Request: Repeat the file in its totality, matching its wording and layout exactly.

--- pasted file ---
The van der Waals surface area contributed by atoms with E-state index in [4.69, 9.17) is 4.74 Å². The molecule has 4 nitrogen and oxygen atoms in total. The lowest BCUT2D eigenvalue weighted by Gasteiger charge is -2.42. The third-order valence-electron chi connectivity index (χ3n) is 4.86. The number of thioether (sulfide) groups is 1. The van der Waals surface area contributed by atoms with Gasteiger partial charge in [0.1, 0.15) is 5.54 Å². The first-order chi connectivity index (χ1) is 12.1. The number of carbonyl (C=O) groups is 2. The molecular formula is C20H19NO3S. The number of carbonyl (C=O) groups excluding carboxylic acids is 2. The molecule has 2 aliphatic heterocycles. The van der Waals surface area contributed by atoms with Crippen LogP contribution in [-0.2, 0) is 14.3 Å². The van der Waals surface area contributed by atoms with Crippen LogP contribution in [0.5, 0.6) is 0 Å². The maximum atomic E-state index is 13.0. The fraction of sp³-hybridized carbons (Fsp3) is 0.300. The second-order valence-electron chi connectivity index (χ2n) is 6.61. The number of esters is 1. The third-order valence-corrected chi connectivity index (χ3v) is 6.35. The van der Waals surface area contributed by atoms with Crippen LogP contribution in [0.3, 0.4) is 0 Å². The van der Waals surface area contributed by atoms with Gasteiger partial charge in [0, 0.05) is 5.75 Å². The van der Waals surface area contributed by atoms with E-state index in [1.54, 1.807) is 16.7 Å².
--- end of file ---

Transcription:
The van der Waals surface area contributed by atoms with E-state index in [4.69, 9.17) is 4.74 Å². The molecule has 4 nitrogen and oxygen atoms in total. The lowest BCUT2D eigenvalue weighted by Gasteiger charge is -2.42. The third-order valence-electron chi connectivity index (χ3n) is 4.86. The number of thioether (sulfide) groups is 1. The van der Waals surface area contributed by atoms with Gasteiger partial charge in [0.1, 0.15) is 5.54 Å². The first-order chi connectivity index (χ1) is 12.1. The number of carbonyl (C=O) groups is 2. The molecular formula is C20H19NO3S. The number of carbonyl (C=O) groups excluding carboxylic acids is 2. The molecule has 2 aliphatic heterocycles. The van der Waals surface area contributed by atoms with Crippen LogP contribution in [-0.2, 0) is 14.3 Å². The van der Waals surface area contributed by atoms with Crippen LogP contribution in [0.5, 0.6) is 0 Å². The maximum atomic E-state index is 13.0. The fraction of sp³-hybridized carbons (Fsp3) is 0.300. The second-order valence-electron chi connectivity index (χ2n) is 6.61. The number of esters is 1. The third-order valence-corrected chi connectivity index (χ3v) is 6.35. The van der Waals surface area contributed by atoms with Crippen LogP contribution in [0.3, 0.4) is 0 Å². The van der Waals surface area contributed by atoms with Gasteiger partial charge in [0, 0.05) is 5.75 Å². The van der Waals surface area contributed by atoms with E-state index in [1.54, 1.807) is 16.7 Å².